Martin Luther King Jr.

American civil-rights activist and leader (1929–1968)

Not to be confused with Martin Luther
“Martin Luther King” and “MLK” redirect here For other uses, see Martin Luther King (disambiguation) and MLK (disambiguation)

The Reverend
Martin Luther King Jr

King in 1964
1st President of the Southern Christian Leadership Conference
In office
January 10, 1957 – April 4, 1968
Preceded by Position established
Succeeded by Ralph Abernathy
Personal details
Born
Michael King Jr

(1929-01-15)January 15, 1929
Atlanta, Georgia, US

Died April 4, 1968(1968-04-04) (aged 39)
Memphis, Tennessee, US
Manner of death Assassination by gunshot
Resting place Martin Luther King Jr National Historical Park
Spouse
Coretta Scott

(m 1953)

Children
  • Yolanda
  • Martin
  • Dexter
  • Bernice
Parents
  • Martin Luther King Sr
  • Alberta Williams King
Relatives
  • Christine King Farris (sister)
  • Alfred Daniel Williams King (brother)
  • Alveda King (niece)
Education
  • Morehouse College (BA)
  • Crozer Theological Seminary (BDiv)
  • Boston University (PhD)
Occupation
  • Baptist minister
  • activist
Known for
  • Civil rights movement
  • peace movement
Awards
  • Nobel Peace Prize (1964)
  • Presidential Medal of Freedom (posthumous, 1977)
  • Congressional Gold Medal (posthumous, 2004)
Memorials Martin Luther King Jr Memorial
Signature
This article is part of
a series about

Martin Luther King Jr

  • Biography
  • Sermons and speeches

Campaigns

  • Montgomery bus boycott
  • Prayer Pilgrimage for Freedom
  • Youth March for Integrated Schools
  • Albany Movement
  • Birmingham campaign
  • Walk to Freedom
  • March on Washington
    for Jobs and Freedom
  • St Augustine movement
  • Selma to Montgomery marches
  • Chicago Open Housing Movement
  • March Against Fear
  • Memphis sanitation strike
  • Poor People’s Campaign

Death and memorial

  • Assassination
  • Funeral
  • American federal holiday
    • passage
  • National memorial
  • National Historical Park

  • v
  • t
  • e

Martin Luther King Jr (born Michael King Jr; January 15, 1929 – April 4, 1968) was an American Baptist minister and activist, one of the most prominent leaders in the civil rights movement from 1955 until his assassination in 1968 An African American church leader and the son of early civil rights activist and minister Martin Luther King Sr, King advanced civil rights for people of color in the United States through nonviolence and civil disobedience Inspired by his Christian beliefs and the nonviolent activism of Mahatma Gandhi, he led targeted, nonviolent resistance against Jim Crow laws and other forms of discrimination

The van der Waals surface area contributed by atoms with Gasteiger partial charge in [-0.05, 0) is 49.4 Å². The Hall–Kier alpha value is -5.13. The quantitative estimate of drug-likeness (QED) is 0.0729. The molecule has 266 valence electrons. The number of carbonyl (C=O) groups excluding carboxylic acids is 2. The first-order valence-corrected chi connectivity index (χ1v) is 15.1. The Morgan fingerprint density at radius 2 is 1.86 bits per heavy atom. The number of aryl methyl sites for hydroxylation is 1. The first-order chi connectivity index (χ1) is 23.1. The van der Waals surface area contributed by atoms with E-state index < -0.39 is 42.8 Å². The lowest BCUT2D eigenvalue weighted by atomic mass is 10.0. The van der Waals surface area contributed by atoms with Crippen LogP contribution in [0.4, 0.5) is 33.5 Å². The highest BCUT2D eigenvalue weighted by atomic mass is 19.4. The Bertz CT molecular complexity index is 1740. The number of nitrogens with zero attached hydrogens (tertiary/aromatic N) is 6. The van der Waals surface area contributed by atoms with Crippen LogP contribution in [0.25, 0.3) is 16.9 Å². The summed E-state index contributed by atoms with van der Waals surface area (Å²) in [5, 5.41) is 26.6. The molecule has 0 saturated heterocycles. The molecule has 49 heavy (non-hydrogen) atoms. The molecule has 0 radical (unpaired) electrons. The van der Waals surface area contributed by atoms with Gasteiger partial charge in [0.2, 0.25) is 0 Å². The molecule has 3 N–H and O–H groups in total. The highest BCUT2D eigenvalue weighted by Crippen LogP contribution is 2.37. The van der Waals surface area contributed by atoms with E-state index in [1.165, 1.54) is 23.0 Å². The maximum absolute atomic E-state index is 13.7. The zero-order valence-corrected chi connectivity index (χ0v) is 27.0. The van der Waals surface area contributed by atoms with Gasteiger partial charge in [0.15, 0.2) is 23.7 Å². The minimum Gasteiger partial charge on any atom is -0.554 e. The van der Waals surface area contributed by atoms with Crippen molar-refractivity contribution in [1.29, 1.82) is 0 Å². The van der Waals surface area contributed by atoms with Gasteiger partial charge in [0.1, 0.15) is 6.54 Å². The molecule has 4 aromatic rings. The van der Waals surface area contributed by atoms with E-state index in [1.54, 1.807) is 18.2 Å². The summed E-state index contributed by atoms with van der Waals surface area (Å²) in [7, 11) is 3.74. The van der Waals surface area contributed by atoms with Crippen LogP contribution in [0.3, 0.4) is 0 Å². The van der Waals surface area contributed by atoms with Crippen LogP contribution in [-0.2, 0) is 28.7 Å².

King participated in and led marches for the right to vote, desegregation, labor rights, and other civil rights He oversaw the 1955 Montgomery bus boycott and later became the first president of the Southern Christian Leadership Conference (SCLC) As president of the SCLC, he led the unsuccessful Albany Movement in Albany, Georgia, and helped organize some of the nonviolent 1963 protests in Birmingham, Alabama King was one of the leaders of the 1963 March on Washington, where he delivered his “I Have a Dream” speech on the steps of the Lincoln Memorial The civil rights movement achieved pivotal legislative gains in the Civil Rights Act of 1964, Voting Rights Act of 1965, and the Fair Housing Act of 1968

The SCLC put into practice the tactics of nonviolent protest with some success by strategically choosing the methods and places in which protests were carried out There were several dramatic standoffs with segregationist authorities, who sometimes turned violent Several times King would be jailed Federal Bureau of Investigation (FBI) Director J Edgar Hoover considered King a radical and made him an object of the FBI’s COINTELPRO from 1963 forward FBI agents investigated him for possible communist ties, spied on his personal life, and secretly recorded him The FBI in 1964 mailed King a threatening anonymous letter, which he interpreted as an attempt to make him commit suicide

On October 14, 1964, King won the Nobel Peace Prize for combating racial inequality through nonviolent resistance In 1965, he helped organize two of the three Selma to Montgomery marches In his final years, he expanded his focus to include opposition towards poverty, capitalism, and the Vietnam War In 1968, King was planning a national occupation of Washington, DC, to be called the Poor People’s Campaign, when he was assassinated on April 4 in Memphis, Tennessee His death was followed by national mourning, as well as anger leading to riots in many US cities King was posthumously awarded the Presidential Medal of Freedom in 1977 and the Congressional Gold Medal in 2003 Martin Luther King Jr Day was established as a holiday in cities and states throughout the United States beginning in 1971; the holiday was enacted at the federal level by legislation signed by President Ronald Reagan in 1986 Hundreds of streets in the US have been renamed in his honor, and the most populous county in Washington State was rededicated for him The Martin Luther King Jr Memorial on the National Mall in Washington, DC, was dedicated in 2011

Early life and education

Birth